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1/22/2020 12:12:56 PM
Posted: 7/15/2008 7:07:16 PM EST
[Last Edit: 7/15/2008 7:18:24 PM EST by Rabon]
I have a lot of LIL Gun on hand, is this a good powder in the 458 SoCom with bullets in the 400 Gr area. It may sound stupid to buy an upper because I have a lot of powder I need to use up but trust me , I have done much dumber stuff all ready.
Link Posted: 7/15/2008 7:33:14 PM EST
Since the 458 SOCOM forums are down anyway let's start the discussion here.

1. What are the best powders for the 458S,or maybe better, what are the pros and cons of each?

2. What are the best bullets in each weight class, 300, 350, 400, etc. for the 458S?

Link Posted: 7/15/2008 7:36:06 PM EST

Sounds like a good reason to buy a new toy. Lil'Gun will work, but can be a little tricky. By this I mean it seems to be a little less forgiving than say H110 or W296. But, the folks are using it, successfully. I have been sending out all of the reloading data files that I have compiled (a lot of requests to date), and there is some Lil'Gun data. If I have not sent them to you, drop me an e-mail and I will do so.

Link Posted: 7/15/2008 7:53:46 PM EST
I just sent you an email. I don't know if it made it, I am very computer challenged.
My email is
Thanks Teryl
Link Posted: 7/15/2008 7:55:40 PM EST
Boy Green, talk about a large task.

As to the powders, most of the usual powder quirks apply. H110/W296 likes mag primers in cold weather. The Hogdon short cut powders (Extreme line) are marketed as temperature insensitive and easy to meter. Not sure about the temp part, but they do meter well. The Socom does seem to respond to faster/slower powder and barrel length pretty well. My 20" barrel will give more velocity than published 16" loads, duplicated. I like H4198 as it is a bit slower than many of the powder the folks are using, but I can offset that a bit with my 20" barrel. As to powders in general, there are quite a few that work very well. Some other folks will have to add to this, as I have not worked with more than 5 or 6 powders.

As to the bullets, that one is even tougher to answer. One point that is not debatable is that there are 45-70 class bullets out there and 458 WinMag class bullets that will work well as to handloading. the issue is to match the bullet to the target. Critter loads need to be selected properly. Paper, steel, rocks (not to be confused with paper, scissors and rocks), or plinking pretty much any will work. I have not worked with bullets heavier than 400 grains, but everything that I have used so far have loads that will group very well. The one caveat here is that I have had pretty poor luck with the Laser Cast 400 grain fpbb bullets. I have only played with one powder type, but these were making patterns a couple of weeks ago. Cast prformance bullets work much better for me.

Personally, I am using 300 grain Partition PP bullets for hunting, and Remmington bulk for plinking. Although the bulk Remy's will work on critters. I am also whittling down my stash of various bullets that were purchased for my Guide Gun in 45-70, mostly 300 and 400 grain bullets. All are working well for plinking loads. I plan on working up loads with the newer TSX, but that is not on the front burner right now.

Ok, is this a start?

Link Posted: 7/15/2008 7:57:28 PM EST

Originally Posted By Rabon:
I just sent you an email. I don't know if it made it, I am very computer challenged.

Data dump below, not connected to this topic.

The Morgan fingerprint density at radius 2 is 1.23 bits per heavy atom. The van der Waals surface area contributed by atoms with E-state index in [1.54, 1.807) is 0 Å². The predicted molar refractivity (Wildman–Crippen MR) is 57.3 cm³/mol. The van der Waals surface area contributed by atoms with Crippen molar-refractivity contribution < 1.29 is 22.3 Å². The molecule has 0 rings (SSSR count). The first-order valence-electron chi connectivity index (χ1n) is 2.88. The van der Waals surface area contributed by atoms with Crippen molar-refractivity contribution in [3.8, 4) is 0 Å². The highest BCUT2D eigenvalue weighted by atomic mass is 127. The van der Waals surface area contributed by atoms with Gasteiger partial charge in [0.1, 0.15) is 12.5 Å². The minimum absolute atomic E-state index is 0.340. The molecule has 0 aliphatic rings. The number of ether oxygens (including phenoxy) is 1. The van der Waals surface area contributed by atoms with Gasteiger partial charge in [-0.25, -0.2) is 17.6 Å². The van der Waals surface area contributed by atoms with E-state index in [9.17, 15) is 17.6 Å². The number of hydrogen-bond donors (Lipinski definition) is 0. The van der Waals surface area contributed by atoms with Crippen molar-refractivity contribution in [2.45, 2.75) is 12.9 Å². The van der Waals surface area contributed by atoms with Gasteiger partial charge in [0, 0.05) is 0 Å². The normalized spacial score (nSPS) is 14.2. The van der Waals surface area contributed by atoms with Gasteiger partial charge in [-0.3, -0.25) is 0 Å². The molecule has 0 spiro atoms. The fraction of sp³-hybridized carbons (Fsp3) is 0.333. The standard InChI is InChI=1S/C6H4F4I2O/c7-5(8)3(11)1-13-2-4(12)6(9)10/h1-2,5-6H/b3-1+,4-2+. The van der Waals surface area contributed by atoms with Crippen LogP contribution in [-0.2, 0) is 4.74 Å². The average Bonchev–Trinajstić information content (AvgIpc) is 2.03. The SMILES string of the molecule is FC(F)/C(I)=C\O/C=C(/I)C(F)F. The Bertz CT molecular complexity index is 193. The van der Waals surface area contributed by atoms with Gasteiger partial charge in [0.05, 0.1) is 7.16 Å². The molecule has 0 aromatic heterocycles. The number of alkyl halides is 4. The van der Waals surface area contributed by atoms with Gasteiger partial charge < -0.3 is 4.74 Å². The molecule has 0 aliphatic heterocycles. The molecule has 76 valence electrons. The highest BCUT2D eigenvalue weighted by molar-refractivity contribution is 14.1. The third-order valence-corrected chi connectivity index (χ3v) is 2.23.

My email is
Thanks Teryl


Just got your e-mail, and sent the files. If you do not get them, let me know. Sometimes spam filters will nab these replies with attachments.

Link Posted: 7/15/2008 9:13:52 PM EST
I load all mine with Reloder7 and its great! Love it! Can use it on everything from supersonic to subsonic loads!

Link Posted: 7/15/2008 11:44:28 PM EST
I have used RL7 exclusively up until now
Having a 10" barrel and my own copy of quickload (which hopefully I will learn how to use soon) I think I am going to try some new combos
Link Posted: 7/16/2008 4:53:12 AM EST
I just put some 500gr Hornady loads together with VV N120. I haven't been able to get out to chrono them yet.

According to Quickload they should work pretty well through my 10.5" upper.
Link Posted: 7/16/2008 8:52:59 AM EST
I've been shooting the hornady 500gr fmj bullets, remington 405gr jsp bullets, and remington 300gr jhp bullets all loaded with Reloder-7 out of a 16" barrel. Everything is working great.
Link Posted: 7/17/2008 8:12:50 PM EST
Concerning Barnes TSX bullets, I've found a good buy on boxes of 50 of the 300 grain flat base, are these good for the 458 SOCOM? Any issues I should know about? Are any of these TSX better for the 458 SOCOM than others, and are they all capable for hunting big boars, big whitetails, and black bear?

Lil Gun, the initial info I saw looked like it would workup loads with less pressure than any of the other common powders used with 458 SOCOM and used large pistol primers rather than the LP Magnums. Is this true? Are there any downsides to Lil Gun in the 458 SOCOM?

Which powder typically provides the highest velocity in the 458S without pressure problems or compressed loads with the 300 grain bullets?

Is WW296 out of production? I know that WW has dropped a number of powders, anyone know which ones?
Link Posted: 7/18/2008 1:10:07 PM EST

The critical thing to bear in mind when hunting with any Barnes bullet (probably true for any maker) is to find out the lower threshold for expansion (minimum velocity). This number will give a rough approximation of where you might expect the bullet to start behaving like a fmj, with no expansion. I have not checked the numbers from Barnes with the newer TSX, but I might expect it to be similar to the old, with a 1600 fps lower threshold. I think the numbers may be on Barnes' website. Plug the numbers in a ballistic calculator, and this will give a theoretical max range for the bullet to be useful, if you want expansion.